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EP408 Usefulness of evaluating lymphatic and venous vessel invasion separately in postoperative cervical adenocarcinoma
  1. Y Taira,
  2. Y Shimoji,
  3. T Nakasone,
  4. Y Arakaki,
  5. T Nakamoto,
  6. T Ooyama,
  7. W Kudaka and
  8. Y Aoki
  1. Obstetrics and Gynecology, University of the Ryukyus, Nishihara, Japan


Introduction/Background Surgical treatment of cervical adenocarcinoma is expected to improve prognosis since the cancer is less responsive to radio- and chemotherapy than cervical squamous cell carcinoma. Attempts are made to predict recurrence patterns and prognosis using surgical specimens, including evaluation of vascular invasion. In other types of cancer, such as gastric, colon and breast cancer, it is known that evaluating lymphatic and venous vessel invasion separately helps predict prognosis and recurrence sites, such as lymph node metastasis and distant metastasis. In this study, we aimed to determine the significance of evaluating lymphatic and venous vessel invasion separately in postoperative cervical adenocarcinoma.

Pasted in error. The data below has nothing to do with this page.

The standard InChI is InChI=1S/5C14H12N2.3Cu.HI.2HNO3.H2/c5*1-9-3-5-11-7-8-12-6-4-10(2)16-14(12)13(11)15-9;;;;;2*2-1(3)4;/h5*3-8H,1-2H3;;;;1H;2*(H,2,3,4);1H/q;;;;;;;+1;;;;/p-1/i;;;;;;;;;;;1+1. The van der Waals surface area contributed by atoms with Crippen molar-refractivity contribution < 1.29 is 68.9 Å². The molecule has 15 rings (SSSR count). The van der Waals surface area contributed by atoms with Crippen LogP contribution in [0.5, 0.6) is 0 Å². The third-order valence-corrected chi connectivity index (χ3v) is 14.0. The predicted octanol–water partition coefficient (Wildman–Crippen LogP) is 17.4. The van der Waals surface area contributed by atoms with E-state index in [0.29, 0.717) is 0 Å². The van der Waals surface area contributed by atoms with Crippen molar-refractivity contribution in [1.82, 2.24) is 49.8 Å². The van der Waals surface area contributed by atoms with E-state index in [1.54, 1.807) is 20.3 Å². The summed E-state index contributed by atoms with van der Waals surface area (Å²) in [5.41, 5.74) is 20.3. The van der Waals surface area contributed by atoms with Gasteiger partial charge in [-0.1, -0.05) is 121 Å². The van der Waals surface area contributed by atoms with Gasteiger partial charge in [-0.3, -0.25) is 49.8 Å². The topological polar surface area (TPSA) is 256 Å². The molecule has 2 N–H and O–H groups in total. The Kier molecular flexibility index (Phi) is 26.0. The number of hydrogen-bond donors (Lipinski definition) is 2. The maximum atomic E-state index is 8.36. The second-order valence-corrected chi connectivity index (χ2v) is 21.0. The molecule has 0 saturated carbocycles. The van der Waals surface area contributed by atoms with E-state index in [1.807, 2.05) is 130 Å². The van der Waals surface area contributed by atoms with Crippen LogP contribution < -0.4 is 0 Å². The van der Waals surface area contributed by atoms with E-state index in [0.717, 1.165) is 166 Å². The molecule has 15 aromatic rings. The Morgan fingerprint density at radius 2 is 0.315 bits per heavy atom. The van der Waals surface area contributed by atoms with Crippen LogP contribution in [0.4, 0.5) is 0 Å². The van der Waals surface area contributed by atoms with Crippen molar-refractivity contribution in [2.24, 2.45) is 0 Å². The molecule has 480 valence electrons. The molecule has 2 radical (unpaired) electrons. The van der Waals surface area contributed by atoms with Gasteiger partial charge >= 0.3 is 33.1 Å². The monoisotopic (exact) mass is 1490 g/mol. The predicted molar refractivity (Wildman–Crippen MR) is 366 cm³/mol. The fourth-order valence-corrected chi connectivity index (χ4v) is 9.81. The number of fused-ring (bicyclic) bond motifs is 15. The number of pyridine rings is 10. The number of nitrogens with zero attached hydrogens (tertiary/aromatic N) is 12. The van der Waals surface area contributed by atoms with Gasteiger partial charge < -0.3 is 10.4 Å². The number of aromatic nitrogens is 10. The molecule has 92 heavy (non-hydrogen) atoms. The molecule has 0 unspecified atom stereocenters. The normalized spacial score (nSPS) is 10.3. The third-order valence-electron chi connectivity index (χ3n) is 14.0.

Methodology We retrospectively examined the medical records of 108 patients who were diagnosed with cervical adenocarcinoma or adenosquamous carcinoma and underwent abdominal radical hysterectomy at University of the Ryukyus Hospital from January 1993 to April 2017. The patients were separately evaluated for lymphatic and venous vessel invasion using immunohistochemical staining with D2-40 and haematoxylin and eosin Victoria blue double staining.

Results Lymphatic and/or venous invasions were observed in 42 (38.9%) patients, including 66 ly(−)/v(−) (61.1%), 7 ly(−)/v(+) (6.5%), 24 ly(+)/v(−) (22.2%) and 11 ly(+)/v(+) (10.2%) patients. In multivariate analysis of risk factors for distant recurrence, stage (IB2 or higher) (odds ratio=6.21, p=0.020) and venous invasion (odds ratio=9.29, p=0.0047) were considered significant. In multivariate analysis of predictive factors for poor prognosis, stage (IB2 or higher) (hazard ratio=5.33, p=0.0315) and pelvic lymph node metastasis (hazard ratio=7.81, p=0.0142) were considered significant.

Conclusion In radical hysterectomy for cervical adenocarcinoma, venous vessel invasion was found to be a risk factor for distant organ recurrence, but separately evaluating lymphatic and venous vessel invasion is not useful for predicting prognosis.

Disclosure Nothing to disclose.

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